Arts & Life
Cars pulled to the side of the viaduct on its final night. Note the bright lights coming from the back of the northbound lane — those cars don't want to inch forward, because they want to be the last car to drive the viaduct.
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Cars pulled to the side of the viaduct on its final night. Note the bright lights coming from the back of the northbound lane — those cars don't want to inch forward, because they want to be the last car to drive the viaduct.
Credit: KUOW Photo/Juan Pablo Chiquiza

Were you there? Seattle threw the viaduct an epic goodbye party

On Friday night, Seattle let her hair down.

That wasn't the plan. At 9:30 p.m., it seemed like half of Seattle had descended on the Alaskan Way Viaduct for a polite final drive before the bridge shut down forever.

Those who came said they thought the road would be empty, that this would be a quiet, windows-rolled-up, cellphones-out, SEATTLE kind of affair.

Oh-ho-ho no way.

“This is a little old Seattle, lumber and fishing Seattle,” said Colette Ogle, who watched from Victor Steinbrueck Park. Ogle moved to Seattle in 1979, when she was 18, and now lives on Queen Anne.

First came the honks – celebratory honks, but Seattle does not honk, so this put everyone on alert that this was gonna be a P-A-R-T-Y. Windows came down, and music poured out, daring you not to woot-woot.

Topless women walked northbound like no big deal … motorcycles popped wheelies … Lime bikes swerved … a fireworks show lit up from the center lane just before the Battery Street Tunnel.

“This is insane,” Ogle said. She looked around her. “And here we are in this crazy, beat-to-shit park known for its crazy-beat-to-shitness.”

Drivers pulled over to side lanes, turning them into shoulders. They shared a joint, and a selfie, and reached out to high-five those driving by.

From the shoulder, Audra Saisslin, 23, bumped Macklemore: “And we danced, and we cried and we laughed, and had a really, really, really good time take my hand let’s have a blast. Let's remember this moment for the rest of our lives.”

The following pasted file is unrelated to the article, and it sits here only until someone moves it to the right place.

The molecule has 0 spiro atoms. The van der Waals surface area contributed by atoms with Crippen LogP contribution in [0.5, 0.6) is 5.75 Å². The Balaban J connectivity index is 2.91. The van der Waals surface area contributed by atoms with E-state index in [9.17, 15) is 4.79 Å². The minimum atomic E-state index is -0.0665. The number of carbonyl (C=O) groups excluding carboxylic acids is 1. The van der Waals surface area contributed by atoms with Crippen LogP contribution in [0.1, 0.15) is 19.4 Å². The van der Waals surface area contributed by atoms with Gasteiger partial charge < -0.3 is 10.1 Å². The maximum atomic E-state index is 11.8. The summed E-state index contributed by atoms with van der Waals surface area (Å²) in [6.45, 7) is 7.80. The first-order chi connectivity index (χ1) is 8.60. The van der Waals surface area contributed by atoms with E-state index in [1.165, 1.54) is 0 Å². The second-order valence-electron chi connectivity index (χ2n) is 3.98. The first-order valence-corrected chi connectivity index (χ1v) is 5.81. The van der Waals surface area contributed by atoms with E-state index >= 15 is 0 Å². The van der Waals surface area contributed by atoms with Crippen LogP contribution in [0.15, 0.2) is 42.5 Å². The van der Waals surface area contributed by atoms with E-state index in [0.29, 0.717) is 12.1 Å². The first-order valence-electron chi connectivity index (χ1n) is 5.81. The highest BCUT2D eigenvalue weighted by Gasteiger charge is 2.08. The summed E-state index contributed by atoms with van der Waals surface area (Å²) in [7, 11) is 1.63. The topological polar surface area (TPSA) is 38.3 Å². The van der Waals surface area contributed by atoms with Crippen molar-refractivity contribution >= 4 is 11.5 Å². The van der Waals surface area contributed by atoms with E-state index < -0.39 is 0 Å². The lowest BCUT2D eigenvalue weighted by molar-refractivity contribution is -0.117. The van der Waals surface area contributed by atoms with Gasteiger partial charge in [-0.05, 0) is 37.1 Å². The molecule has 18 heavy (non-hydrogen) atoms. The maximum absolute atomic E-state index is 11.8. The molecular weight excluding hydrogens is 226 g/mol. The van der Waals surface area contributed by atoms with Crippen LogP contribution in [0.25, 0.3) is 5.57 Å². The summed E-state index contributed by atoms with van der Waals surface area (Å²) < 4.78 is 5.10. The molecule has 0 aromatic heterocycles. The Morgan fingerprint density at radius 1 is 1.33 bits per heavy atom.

Saisslin grew up driving to Ballard for church, and her family took the viaduct.

“We grew up going over the viaduct every single week, so it’s kind of bittersweet,” she said. “You got to see the city grow, and the skyscrapers coming up. Now I don’t know if we’ll have the opportunity to be so close to the growth.”

Ten p.m., the official closure time, came and went, with the party well underway. Where was traffic enforcement? Where were the cops? It was controlled anarchy, several noted.

From Victor Steinbrueck Park, the writer's Facebook Live video:

"There are no police here,” said Ida Boeckstiegel, who has lived in Seattle since the 1980s and drove the viaduct three times on Friday night with her sister Julie Fitzimmons, who was visiting from Alaska. “They’re just letting them do what they want.”

A National Barricades truck sped by. A barricade and several sand bags fell off the back.

An older man in a fancy car, wearing a polo shirt, pulled over and ran into the center lane. He pulled the rogue barricade off the road. Those watching from the Pike Place Market cheered as though he had scored a touchdown.

Eleven p.m. — seriously, where were the cops? — a motorcyclist yells up to those watching the show from the Pike Place Market: “Build bridges, not walls!” No matter that we were tearing this one down; it was another reason to go wild.

As the night went on, Colette Ogle waxed poetic. This wasn’t just a bridge coming down, she said. “It’s merging our city back with its water source, Puget Sound.”

Before midnight, the police rolled up on both sides of the bridge. It was time to shut the party down.